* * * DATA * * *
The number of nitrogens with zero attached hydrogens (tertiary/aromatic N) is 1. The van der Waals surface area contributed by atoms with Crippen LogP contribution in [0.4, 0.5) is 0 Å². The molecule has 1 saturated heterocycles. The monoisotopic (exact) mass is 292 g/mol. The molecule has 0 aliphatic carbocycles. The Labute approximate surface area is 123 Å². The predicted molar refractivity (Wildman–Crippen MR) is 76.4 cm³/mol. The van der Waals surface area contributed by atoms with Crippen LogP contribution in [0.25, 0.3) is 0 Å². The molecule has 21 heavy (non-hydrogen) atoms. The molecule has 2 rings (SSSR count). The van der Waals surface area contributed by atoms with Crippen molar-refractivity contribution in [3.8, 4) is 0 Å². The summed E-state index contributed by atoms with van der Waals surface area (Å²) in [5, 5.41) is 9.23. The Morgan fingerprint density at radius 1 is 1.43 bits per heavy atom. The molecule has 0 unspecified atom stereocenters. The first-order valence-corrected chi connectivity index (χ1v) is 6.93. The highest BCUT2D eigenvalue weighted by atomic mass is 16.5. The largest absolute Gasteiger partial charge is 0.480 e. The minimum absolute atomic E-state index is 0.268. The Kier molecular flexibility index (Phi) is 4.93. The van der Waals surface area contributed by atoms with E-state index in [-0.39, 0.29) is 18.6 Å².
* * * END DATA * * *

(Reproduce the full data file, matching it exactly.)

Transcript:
The number of nitrogens with zero attached hydrogens (tertiary/aromatic N) is 1. The van der Waals surface area contributed by atoms with Crippen LogP contribution in [0.4, 0.5) is 0 Å². The molecule has 1 saturated heterocycles. The monoisotopic (exact) mass is 292 g/mol. The molecule has 0 aliphatic carbocycles. The Labute approximate surface area is 123 Å². The predicted molar refractivity (Wildman–Crippen MR) is 76.4 cm³/mol. The van der Waals surface area contributed by atoms with Crippen LogP contribution in [0.25, 0.3) is 0 Å². The molecule has 21 heavy (non-hydrogen) atoms. The molecule has 2 rings (SSSR count). The van der Waals surface area contributed by atoms with Crippen molar-refractivity contribution in [3.8, 4) is 0 Å². The summed E-state index contributed by atoms with van der Waals surface area (Å²) in [5, 5.41) is 9.23. The Morgan fingerprint density at radius 1 is 1.43 bits per heavy atom. The molecule has 0 unspecified atom stereocenters. The first-order valence-corrected chi connectivity index (χ1v) is 6.93. The highest BCUT2D eigenvalue weighted by atomic mass is 16.5. The largest absolute Gasteiger partial charge is 0.480 e. The minimum absolute atomic E-state index is 0.268. The Kier molecular flexibility index (Phi) is 4.93. The van der Waals surface area contributed by atoms with E-state index in [-0.39, 0.29) is 18.6 Å².